dietary supplements and approve them before they
    can be marketed to consumers 20
  • In October 2002, a Harris poll of the nation
    revealed that 59 of respondents ALREADY
    believed that supplements had to be approved by a
    government agency or some sort before they
    could be marketed 20
  • In the same poll, 68 believed that supplements
    had to list potential side effects on their
    labels and that 55 believed that supplement
    labels could NOT make claims of safety without
    scientific evidence 20
  • All of the above beliefs are INCORRECT as a
    result of the provisions of the DSHEA
  • A 2001 study published in Archives of Internal
    Medicine found broad public support for greater
    governmental regulation of dietary supplements
    than was currently permitted by the DHSEA 19

Governmental Regulation of Herbal Supplements and
  • The newest regulations on good manufacturing
    practices require a dietary supplement to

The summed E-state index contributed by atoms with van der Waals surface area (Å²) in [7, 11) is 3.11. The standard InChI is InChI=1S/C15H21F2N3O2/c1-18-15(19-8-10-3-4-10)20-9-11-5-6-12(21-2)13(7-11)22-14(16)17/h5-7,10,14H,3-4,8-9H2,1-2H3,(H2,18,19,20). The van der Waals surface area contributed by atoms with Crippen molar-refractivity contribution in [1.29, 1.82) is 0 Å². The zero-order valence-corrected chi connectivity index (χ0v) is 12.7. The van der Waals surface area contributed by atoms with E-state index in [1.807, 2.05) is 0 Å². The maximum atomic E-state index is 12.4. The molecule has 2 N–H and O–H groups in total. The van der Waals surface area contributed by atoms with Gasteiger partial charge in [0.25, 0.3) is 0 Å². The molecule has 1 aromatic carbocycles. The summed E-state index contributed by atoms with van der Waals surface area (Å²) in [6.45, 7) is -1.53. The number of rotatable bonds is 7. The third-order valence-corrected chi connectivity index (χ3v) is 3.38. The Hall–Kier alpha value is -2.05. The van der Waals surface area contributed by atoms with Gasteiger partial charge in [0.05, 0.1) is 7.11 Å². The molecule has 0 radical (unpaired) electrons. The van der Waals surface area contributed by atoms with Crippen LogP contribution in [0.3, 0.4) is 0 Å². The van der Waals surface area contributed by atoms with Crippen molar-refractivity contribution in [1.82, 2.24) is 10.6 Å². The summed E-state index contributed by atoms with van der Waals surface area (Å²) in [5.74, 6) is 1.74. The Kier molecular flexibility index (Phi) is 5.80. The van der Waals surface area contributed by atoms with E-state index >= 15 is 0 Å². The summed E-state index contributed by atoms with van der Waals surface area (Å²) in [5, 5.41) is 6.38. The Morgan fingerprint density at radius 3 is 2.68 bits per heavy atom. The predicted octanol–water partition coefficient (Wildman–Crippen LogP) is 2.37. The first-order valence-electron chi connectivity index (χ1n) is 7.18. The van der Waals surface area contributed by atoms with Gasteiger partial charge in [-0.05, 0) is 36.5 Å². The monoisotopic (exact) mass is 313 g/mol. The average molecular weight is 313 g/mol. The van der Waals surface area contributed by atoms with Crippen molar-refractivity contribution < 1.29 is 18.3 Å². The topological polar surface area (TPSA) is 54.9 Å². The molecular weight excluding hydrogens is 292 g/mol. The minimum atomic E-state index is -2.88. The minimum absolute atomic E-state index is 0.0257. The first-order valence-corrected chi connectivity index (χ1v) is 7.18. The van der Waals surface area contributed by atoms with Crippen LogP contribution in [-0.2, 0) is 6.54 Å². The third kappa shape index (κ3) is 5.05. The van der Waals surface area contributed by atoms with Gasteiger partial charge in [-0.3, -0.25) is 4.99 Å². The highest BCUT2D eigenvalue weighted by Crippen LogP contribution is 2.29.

consistently meet the established specifications
    for identity, purity, strength, and composition.
    The FDA inspectors may look at a companys
    records to prove the above requirements upon
    request 19
  • HOWEVER, the amount of FDA inspectors had
    decreased 16 from 2003-2006 and possibly more
    since. Enforcement is difficult given the number
    of supplement manufactures existing in respect to
    the number of FDA inspectors available to
    investigate their validity 19
  • ConsumerLab is a company that tests the quality
    and specifications of dietary supplements and
    vitamins. In 2008, this company reported that
    over 25 of the supplements it tests have
    problems and 50 of vitamins dont meet the
    required guidelines. 19
  • IF a drug claimed to cure, mitigate, or treat a
    disease, it would be considered an unauthorized
    new drug and in violation of the applicable
    regulations and statutes 19
  • When asked, Is it legal to market a dietary
    supplement as a treatment or cure for a specific
    disease or condition?, the FDA responded, No, a
    product sold as a dietary supplement and promoted
    on its labelas a treatment, prevention, or cure
    for a specific disease or condition would be
    considered UNAPPROVED and thus an ILLEGAL drug.

Governmental Regulation of Herbal Supplements and
  • Dietary supplements are ONLY allowed to make
    structural or function claims on their labeling
  • Only broad statements like glucosamine helps
    support healthy joints or melatonin helps
    establish normal sleep patterns may be made
    since the validity of these statements have NOT
    been proven in a new drug application/clinical